Brennen, Christopher E. (1998) Cloud cavitation : observations, calculations and shock waves. In: International Conference on Multiphase Flow, June 1998, Lyon, France. http://resolver.caltech.edu/CaltechAUTHORS:CEBicmf98
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A recent significant advance in our understanding of cavitating flows is the importance of the interactions between bubbles in determining the coherent motions, dynamic and acoustic, of the bubbles in a cavitating flow. This lecture will review recent experimental and computational findings which confirm that, under certain conditions, the collapse of clouds of cavitating bubbles involves the formation of bubbly shock waves and that the focussing of these shock waves is responsible for enhanced noise and potential damage in cloud cavitation. The recent experiments of Reisman et al. (1998) complements the work begun by Mørch and Kedrinskii and their co-workers and demonstrates that the very large impulsive pressures generated in bubbly cloud cavitation are caused by shock waves generated by the collapse mechanics of the bubbly cavitatting mixture. Two particular types of shocks were observed: large ubiquitous global pressure pulses caused by the separation and collapse of indiviual clouds from the downstream end of the cavitation and much more localized local pressure pulses which occur much more randomly within the bubbly cloud. One of the first efforts to model cloud cavitation was due to vanWijngaarden (1964) who linked basic continuity and momentum equations for the mixture with a Rayleigh-Plesset equation for the bubble size in order to study the behavior of a bubbly fluid layer next to a solid wall. In the 1980s there followed a series of papers on the linearized dynamics of clouds of bubbles (for example, d’Agostino et al. 1983, 1988, 1989). But highly non-linear processes such as the formation of shock waves require computational efforts which are capable of resolving these phenomena in both time and space. A valuable first effort to do this was put forward by Kubota et al. (1992) but by limiting the collapse of individual bubbles they prevented the formation of the large pressure pulses associated with bubble collapse. Wang et al. (1994, 1995) and Reisman et al. (1998) present accurate calculations of a simple spherical cloud subject to a low pressure episode and show that, for a large enough initial void fraction, the collapse occurs as a result of the formation of a shock wave on the surface of the cloud and the strengthening of this shock by geometric focussing as the shock propagates inward. This review will discuss other efforts to investigate these phenomena computationally. Wang and Brennen (1997, 1998) have extended the one-dimensional methodology used for the spherical cloud to investigate the steady flow of a bubbly, cavitating mixture through a onvergent/divergent nozzle. Under certain parametric conditions, the results are seen to model the dynamics of flashing within the nozzle. Moreover, it is clear from these steady flow studies that there are certain conditions in which no steady state solution exists and it is speculated that the flow under those conditions may be inherently unstable. Of course, it has frequently been experimentally observed that cavitating nozzle flows can become unstable and oscillate violently. Finally, we will also describe recent efforts (Colonius et al. 1998) to extend the code to two and three space dimensions. A simple example of such a calculation is the collision of a plane pressure pulse with a cylindrical or spherical cloud of bubbles. When the pressure pulse is negative, the growth and subsequent collapse of the cloud is particularly interesting and is seen to involve the formation and propagation of a shock waves within the cloud. Moreover, the non-linear scatterring of the pressure waves into the far field provides valuable information. The long term objective is to develop computational techniques and experience which would allow practical calculation of much more complex bubbly flows such as occur on hydrofoils, on propellers and in pumps where there is a real need for CFD methodologies which allow calculation of the noise and damage potential of these flows.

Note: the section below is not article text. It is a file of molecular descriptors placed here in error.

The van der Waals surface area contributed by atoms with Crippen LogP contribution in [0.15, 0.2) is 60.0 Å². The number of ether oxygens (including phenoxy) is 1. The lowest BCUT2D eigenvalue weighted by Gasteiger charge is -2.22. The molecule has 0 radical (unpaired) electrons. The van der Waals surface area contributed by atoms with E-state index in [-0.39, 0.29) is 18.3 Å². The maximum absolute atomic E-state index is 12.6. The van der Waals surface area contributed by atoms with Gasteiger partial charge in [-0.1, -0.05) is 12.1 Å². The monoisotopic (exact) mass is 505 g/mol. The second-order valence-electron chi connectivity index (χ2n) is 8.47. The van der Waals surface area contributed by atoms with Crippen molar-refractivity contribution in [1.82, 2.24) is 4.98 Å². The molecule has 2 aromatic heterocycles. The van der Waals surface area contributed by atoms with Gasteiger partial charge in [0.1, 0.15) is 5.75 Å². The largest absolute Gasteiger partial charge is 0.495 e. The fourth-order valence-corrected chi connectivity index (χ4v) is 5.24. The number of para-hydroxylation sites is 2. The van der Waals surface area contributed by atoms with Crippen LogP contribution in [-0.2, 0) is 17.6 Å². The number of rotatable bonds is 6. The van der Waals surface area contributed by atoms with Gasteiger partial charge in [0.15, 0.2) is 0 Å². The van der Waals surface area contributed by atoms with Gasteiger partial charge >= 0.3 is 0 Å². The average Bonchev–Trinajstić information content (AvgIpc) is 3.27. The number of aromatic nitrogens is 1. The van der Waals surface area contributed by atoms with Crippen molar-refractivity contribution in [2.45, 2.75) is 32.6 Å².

|Item Type:||Conference or Workshop Item (Lecture)|
|Additional Information:||Abstract of Christopher Brennen's "Invited Lecture at the International Conference on Multiphase Flow, June 1998, Lyon, France""|
|Usage Policy:||No commercial reproduction, distribution, display or performance rights in this work are provided.|
|Deposited By:||Christopher Brennen|
|Deposited On:||30 Aug 2004|
|Last Modified:||26 Dec 2012 08:39|
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